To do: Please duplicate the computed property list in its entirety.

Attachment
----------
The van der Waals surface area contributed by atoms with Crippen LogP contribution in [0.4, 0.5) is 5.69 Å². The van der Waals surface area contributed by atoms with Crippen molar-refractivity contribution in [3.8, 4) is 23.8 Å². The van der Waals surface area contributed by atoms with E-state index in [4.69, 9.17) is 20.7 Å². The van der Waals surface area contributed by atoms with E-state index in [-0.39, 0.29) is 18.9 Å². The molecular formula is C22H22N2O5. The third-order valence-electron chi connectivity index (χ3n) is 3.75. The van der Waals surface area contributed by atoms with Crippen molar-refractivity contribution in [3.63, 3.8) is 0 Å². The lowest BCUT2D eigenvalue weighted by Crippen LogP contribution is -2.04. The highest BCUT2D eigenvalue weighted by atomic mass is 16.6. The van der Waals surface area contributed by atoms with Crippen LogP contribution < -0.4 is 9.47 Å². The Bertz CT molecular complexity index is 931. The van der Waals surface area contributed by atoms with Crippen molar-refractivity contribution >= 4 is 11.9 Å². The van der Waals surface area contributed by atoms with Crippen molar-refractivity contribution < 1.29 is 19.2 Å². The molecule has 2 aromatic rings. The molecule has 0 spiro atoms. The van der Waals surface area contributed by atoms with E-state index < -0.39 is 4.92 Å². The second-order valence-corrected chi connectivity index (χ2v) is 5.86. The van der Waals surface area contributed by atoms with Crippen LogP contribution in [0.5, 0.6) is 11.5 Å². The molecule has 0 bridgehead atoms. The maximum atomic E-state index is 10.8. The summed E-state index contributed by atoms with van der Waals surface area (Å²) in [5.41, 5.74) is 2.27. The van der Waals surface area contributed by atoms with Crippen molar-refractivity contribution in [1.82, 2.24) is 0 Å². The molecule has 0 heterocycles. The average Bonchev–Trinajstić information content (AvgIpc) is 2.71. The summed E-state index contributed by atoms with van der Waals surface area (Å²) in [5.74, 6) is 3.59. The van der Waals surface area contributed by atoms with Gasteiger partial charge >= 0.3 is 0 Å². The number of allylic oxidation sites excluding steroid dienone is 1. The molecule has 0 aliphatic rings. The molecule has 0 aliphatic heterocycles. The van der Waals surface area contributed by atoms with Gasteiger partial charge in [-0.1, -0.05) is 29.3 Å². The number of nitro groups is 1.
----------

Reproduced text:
The van der Waals surface area contributed by atoms with Crippen LogP contribution in [0.4, 0.5) is 5.69 Å². The van der Waals surface area contributed by atoms with Crippen molar-refractivity contribution in [3.8, 4) is 23.8 Å². The van der Waals surface area contributed by atoms with E-state index in [4.69, 9.17) is 20.7 Å². The van der Waals surface area contributed by atoms with E-state index in [-0.39, 0.29) is 18.9 Å². The molecular formula is C22H22N2O5. The third-order valence-electron chi connectivity index (χ3n) is 3.75. The van der Waals surface area contributed by atoms with Crippen molar-refractivity contribution in [3.63, 3.8) is 0 Å². The lowest BCUT2D eigenvalue weighted by Crippen LogP contribution is -2.04. The highest BCUT2D eigenvalue weighted by atomic mass is 16.6. The van der Waals surface area contributed by atoms with Crippen LogP contribution < -0.4 is 9.47 Å². The Bertz CT molecular complexity index is 931. The van der Waals surface area contributed by atoms with Crippen molar-refractivity contribution >= 4 is 11.9 Å². The van der Waals surface area contributed by atoms with Crippen molar-refractivity contribution < 1.29 is 19.2 Å². The molecule has 2 aromatic rings. The molecule has 0 spiro atoms. The van der Waals surface area contributed by atoms with E-state index < -0.39 is 4.92 Å². The second-order valence-corrected chi connectivity index (χ2v) is 5.86. The van der Waals surface area contributed by atoms with Crippen LogP contribution in [0.5, 0.6) is 11.5 Å². The molecule has 0 bridgehead atoms. The maximum atomic E-state index is 10.8. The summed E-state index contributed by atoms with van der Waals surface area (Å²) in [5.41, 5.74) is 2.27. The van der Waals surface area contributed by atoms with Crippen molar-refractivity contribution in [1.82, 2.24) is 0 Å². The molecule has 0 heterocycles. The average Bonchev–Trinajstić information content (AvgIpc) is 2.71. The summed E-state index contributed by atoms with van der Waals surface area (Å²) in [5.74, 6) is 3.59. The van der Waals surface area contributed by atoms with Gasteiger partial charge >= 0.3 is 0 Å². The number of allylic oxidation sites excluding steroid dienone is 1. The molecule has 0 aliphatic rings. The molecule has 0 aliphatic heterocycles. The van der Waals surface area contributed by atoms with Gasteiger partial charge in [-0.1, -0.05) is 29.3 Å². The number of nitro groups is 1.